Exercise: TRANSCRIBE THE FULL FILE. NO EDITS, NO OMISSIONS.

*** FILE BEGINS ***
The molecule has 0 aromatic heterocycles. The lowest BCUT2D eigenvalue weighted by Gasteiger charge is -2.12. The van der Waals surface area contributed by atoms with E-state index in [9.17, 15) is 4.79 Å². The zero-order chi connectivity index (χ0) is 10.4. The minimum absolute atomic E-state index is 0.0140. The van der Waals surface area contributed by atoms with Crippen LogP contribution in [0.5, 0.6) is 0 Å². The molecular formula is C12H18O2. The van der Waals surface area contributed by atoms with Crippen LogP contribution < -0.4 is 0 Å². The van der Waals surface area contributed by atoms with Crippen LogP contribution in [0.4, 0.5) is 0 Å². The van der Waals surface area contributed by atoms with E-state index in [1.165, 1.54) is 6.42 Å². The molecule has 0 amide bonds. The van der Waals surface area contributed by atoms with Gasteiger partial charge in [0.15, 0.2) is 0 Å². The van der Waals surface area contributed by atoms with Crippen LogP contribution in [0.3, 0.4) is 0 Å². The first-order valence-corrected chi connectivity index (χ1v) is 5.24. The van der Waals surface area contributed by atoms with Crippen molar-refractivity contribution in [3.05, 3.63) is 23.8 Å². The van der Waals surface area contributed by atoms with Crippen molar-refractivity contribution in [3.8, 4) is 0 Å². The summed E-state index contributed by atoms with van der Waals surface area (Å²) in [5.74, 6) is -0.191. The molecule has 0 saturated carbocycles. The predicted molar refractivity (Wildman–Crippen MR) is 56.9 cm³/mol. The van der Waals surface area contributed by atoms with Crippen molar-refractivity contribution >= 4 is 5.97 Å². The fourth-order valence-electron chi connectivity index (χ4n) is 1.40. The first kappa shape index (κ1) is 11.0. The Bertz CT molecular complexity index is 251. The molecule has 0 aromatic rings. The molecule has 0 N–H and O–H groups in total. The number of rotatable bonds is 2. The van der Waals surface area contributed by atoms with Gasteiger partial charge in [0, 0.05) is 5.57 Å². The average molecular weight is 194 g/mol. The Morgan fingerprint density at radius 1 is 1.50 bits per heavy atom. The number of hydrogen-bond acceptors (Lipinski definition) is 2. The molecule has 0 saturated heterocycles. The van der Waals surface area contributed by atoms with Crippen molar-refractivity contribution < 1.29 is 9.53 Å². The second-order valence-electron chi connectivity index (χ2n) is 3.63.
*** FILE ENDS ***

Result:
The molecule has 0 aromatic heterocycles. The lowest BCUT2D eigenvalue weighted by Gasteiger charge is -2.12. The van der Waals surface area contributed by atoms with E-state index in [9.17, 15) is 4.79 Å². The zero-order chi connectivity index (χ0) is 10.4. The minimum absolute atomic E-state index is 0.0140. The van der Waals surface area contributed by atoms with Crippen LogP contribution in [0.5, 0.6) is 0 Å². The molecular formula is C12H18O2. The van der Waals surface area contributed by atoms with Crippen LogP contribution < -0.4 is 0 Å². The van der Waals surface area contributed by atoms with Crippen LogP contribution in [0.4, 0.5) is 0 Å². The van der Waals surface area contributed by atoms with E-state index in [1.165, 1.54) is 6.42 Å². The molecule has 0 amide bonds. The van der Waals surface area contributed by atoms with Gasteiger partial charge in [0.15, 0.2) is 0 Å². The van der Waals surface area contributed by atoms with Crippen LogP contribution in [0.3, 0.4) is 0 Å². The first-order valence-corrected chi connectivity index (χ1v) is 5.24. The van der Waals surface area contributed by atoms with Crippen molar-refractivity contribution in [3.05, 3.63) is 23.8 Å². The van der Waals surface area contributed by atoms with Crippen molar-refractivity contribution in [3.8, 4) is 0 Å². The summed E-state index contributed by atoms with van der Waals surface area (Å²) in [5.74, 6) is -0.191. The molecule has 0 saturated carbocycles. The predicted molar refractivity (Wildman–Crippen MR) is 56.9 cm³/mol. The van der Waals surface area contributed by atoms with Crippen molar-refractivity contribution >= 4 is 5.97 Å². The fourth-order valence-electron chi connectivity index (χ4n) is 1.40. The first kappa shape index (κ1) is 11.0. The Bertz CT molecular complexity index is 251. The molecule has 0 aromatic rings. The molecule has 0 N–H and O–H groups in total. The number of rotatable bonds is 2. The van der Waals surface area contributed by atoms with Gasteiger partial charge in [0, 0.05) is 5.57 Å². The average molecular weight is 194 g/mol. The Morgan fingerprint density at radius 1 is 1.50 bits per heavy atom. The number of hydrogen-bond acceptors (Lipinski definition) is 2. The molecule has 0 saturated heterocycles. The van der Waals surface area contributed by atoms with Crippen molar-refractivity contribution < 1.29 is 9.53 Å². The second-order valence-electron chi connectivity index (χ2n) is 3.63.